IDA: Do you have any favourite products?
KLARA: I love By Terry, Dior and a moisturiser named Aqua Bomb from a Korean brand called Belif.
IDA: On stage, you always seem to wear colour coordinated and matching outfits. Are you cursed with the “Destiny’s Child-syndrome” and unconsciously do this even in your private life?
KLARA & JOHANNA at the same time: Oh my God, yes, and it’s so annoying!
JOHANNA: When we’re to meet up with friends we tend to end up looking the same way. We’re always matching. Like that time when we went to the Rodebjer fashion show and had exactly the same outfit on: sweatshirt, skirt and dad sneakers. It was just silly, and we never plan it in advance – it just happens.
Starting early at ages fourteen and sixteen, Klara and Johanna now have been in the music industry for twelve years. Having had the opportunity to work with their passion and fulfilled their biggest dreams: like performing in some of the world’s most famous concert venues – including the Ericsson Globe – the giant sphere shaped arena in Stockholm of which they grew up looking out upon from their bedroom window, only dreaming about performing there one day. They’ve been guests on tv shows, gotten cracking reviews, played for their idols Patti Smith and Emmylou Harris and traveled around the world. Despite all this, their journey hasn’t always been a walk in the park. The high tempo and extreme pressure led to a point where they could no longer continue in the same pace.
KLARA: For me, it was a personal breakdown. A relationship ended, I lived abroad in Manchester and had to rethink everything. It was hard and now I wish that I wouldn’t have been so afraid during that time.
JOHANNA: We recorded the Ruins album in 2017 and where we are now is something completely different from then. The both of us are also in such dissimilar phases. Now you [Klara] feel better and instead I’m having a crisis. It feels like it’s the worst year of my life with a difficult breakup. Sometimes life just happens – shit happens, and you can’t always control it.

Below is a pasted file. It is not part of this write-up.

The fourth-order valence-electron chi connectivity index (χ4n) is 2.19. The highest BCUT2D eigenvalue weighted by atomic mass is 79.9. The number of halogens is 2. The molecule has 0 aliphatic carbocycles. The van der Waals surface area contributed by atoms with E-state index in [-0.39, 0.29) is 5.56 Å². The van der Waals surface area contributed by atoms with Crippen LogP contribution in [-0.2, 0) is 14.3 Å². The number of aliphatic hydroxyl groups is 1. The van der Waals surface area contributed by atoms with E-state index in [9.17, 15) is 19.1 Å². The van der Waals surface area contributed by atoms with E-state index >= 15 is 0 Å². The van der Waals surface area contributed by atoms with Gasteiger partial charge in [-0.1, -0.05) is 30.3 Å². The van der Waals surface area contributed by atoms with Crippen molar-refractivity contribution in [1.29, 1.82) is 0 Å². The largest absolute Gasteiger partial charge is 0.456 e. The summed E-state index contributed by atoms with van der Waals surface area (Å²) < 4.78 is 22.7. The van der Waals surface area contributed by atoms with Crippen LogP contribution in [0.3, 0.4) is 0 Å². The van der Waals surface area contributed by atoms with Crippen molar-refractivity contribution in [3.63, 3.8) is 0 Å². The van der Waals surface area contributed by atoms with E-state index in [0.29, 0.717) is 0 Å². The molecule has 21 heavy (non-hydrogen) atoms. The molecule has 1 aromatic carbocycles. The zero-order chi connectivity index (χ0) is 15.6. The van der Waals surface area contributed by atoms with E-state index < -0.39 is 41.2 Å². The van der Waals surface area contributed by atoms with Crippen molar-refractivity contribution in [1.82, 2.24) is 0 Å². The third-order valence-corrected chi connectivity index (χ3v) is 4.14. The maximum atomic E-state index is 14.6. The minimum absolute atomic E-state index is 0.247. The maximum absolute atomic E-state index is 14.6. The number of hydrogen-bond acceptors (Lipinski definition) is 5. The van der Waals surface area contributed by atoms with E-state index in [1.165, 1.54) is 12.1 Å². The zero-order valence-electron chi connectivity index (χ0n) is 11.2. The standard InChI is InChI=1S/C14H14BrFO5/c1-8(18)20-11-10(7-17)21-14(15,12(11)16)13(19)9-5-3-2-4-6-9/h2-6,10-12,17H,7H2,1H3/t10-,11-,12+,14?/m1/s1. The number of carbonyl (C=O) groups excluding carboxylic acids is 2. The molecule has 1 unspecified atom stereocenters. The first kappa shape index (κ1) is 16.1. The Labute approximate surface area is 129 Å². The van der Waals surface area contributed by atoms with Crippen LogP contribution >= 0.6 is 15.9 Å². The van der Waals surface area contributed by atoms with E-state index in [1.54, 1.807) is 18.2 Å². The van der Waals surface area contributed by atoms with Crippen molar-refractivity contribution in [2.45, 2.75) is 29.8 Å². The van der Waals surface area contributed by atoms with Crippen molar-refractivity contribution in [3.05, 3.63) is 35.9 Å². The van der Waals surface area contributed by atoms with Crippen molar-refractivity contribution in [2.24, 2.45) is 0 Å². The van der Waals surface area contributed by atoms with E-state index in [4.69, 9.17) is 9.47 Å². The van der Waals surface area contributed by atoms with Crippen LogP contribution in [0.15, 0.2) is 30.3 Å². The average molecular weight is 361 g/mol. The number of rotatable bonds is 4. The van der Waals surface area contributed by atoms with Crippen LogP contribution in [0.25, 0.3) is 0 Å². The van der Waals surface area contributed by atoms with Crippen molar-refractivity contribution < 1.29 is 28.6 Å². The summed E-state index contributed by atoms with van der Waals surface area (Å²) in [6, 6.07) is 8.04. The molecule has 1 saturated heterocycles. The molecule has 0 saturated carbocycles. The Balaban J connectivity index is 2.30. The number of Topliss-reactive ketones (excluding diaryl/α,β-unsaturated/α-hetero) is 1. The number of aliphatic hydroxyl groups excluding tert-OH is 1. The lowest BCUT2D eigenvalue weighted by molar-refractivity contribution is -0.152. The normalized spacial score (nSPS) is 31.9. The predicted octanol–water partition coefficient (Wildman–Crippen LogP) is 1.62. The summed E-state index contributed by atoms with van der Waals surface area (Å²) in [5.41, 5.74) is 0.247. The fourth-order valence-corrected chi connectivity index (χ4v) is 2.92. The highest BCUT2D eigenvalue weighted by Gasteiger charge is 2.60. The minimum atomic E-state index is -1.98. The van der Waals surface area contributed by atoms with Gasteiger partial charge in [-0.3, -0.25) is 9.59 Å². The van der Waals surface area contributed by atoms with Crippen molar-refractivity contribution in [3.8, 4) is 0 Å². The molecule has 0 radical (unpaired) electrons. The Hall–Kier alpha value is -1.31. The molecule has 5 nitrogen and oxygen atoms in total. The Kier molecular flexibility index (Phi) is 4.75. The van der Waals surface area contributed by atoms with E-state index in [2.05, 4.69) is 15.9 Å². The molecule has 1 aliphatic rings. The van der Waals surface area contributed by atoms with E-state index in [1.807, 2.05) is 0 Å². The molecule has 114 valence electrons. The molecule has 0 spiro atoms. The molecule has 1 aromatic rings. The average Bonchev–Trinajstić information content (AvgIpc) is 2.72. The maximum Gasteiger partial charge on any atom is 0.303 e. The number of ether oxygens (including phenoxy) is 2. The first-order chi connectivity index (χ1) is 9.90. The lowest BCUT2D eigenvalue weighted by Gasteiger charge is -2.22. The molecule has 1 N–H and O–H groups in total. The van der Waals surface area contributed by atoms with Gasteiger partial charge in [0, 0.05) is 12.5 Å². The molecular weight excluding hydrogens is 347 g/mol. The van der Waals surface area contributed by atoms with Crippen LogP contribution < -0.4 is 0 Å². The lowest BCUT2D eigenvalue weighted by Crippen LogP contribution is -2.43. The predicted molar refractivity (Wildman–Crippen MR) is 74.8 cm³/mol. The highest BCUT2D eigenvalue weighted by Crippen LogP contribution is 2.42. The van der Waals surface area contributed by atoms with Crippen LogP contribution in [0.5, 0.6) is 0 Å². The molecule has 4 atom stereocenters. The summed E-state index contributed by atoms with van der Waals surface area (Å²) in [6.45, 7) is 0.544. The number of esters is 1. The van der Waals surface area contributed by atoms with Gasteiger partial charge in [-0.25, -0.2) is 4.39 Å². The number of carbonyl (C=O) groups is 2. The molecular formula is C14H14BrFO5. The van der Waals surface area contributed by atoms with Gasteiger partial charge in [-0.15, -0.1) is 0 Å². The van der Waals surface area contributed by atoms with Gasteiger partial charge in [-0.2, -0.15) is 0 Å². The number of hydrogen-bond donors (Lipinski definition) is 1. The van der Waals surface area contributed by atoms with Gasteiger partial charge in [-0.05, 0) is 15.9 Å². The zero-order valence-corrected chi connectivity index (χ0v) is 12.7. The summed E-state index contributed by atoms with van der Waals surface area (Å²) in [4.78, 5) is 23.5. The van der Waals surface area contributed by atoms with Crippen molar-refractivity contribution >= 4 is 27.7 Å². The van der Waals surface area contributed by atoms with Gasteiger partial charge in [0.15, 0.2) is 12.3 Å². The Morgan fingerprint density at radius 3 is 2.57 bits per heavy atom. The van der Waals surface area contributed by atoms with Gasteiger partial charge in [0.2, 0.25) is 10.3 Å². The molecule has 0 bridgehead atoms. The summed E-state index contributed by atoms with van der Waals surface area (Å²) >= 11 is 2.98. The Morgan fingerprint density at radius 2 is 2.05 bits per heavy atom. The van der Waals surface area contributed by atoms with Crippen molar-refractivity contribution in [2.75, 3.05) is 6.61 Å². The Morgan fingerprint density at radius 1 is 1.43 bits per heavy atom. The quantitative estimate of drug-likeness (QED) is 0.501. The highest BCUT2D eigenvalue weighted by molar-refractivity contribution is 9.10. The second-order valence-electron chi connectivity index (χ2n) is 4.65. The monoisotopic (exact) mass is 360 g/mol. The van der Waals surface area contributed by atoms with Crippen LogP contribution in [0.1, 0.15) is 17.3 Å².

KLARA: When I was going through the rough period, Johanna had to be strong. One of us have to be the one carrying the other and now it is Johanna’s turn to be fragile. We support each other no matter what.
JOHANNA: We’re like an old couple, in that way. [she laughs] I guess the breakdown that lead to the album, probably was the first time we actually had to ask ourselves what we were doing, why we were doing it and who we are. We’ve been First Aid Kit since we were kids, and everything has escalated in such a high speed. [takes a deep breath] It was a dark time, and everything felt quite hopeless. That’s why Ruins turned out to be such a dark album. It’s like it had to be done. And with my situation now, I can relate to the lyrics more than ever and every time we sing these songs on stage we have to go underneath the skin of the words and experience the same feelings we had when we wrote it.
Klara nods her head to agree and the blow dryer goes on. It leaves Johanna with a meditative look on her face while she glances down on the floor.
JOHANNA: We started to reflect on our future. For example, both of us want kids. If a man has a child and goes on tour, no one seem to care. But for a woman, people tend to react negatively. I would like to be able to be with my child but still do what I do. I’m questioning a lot in my life now and I think it started during the time when we made Ruins.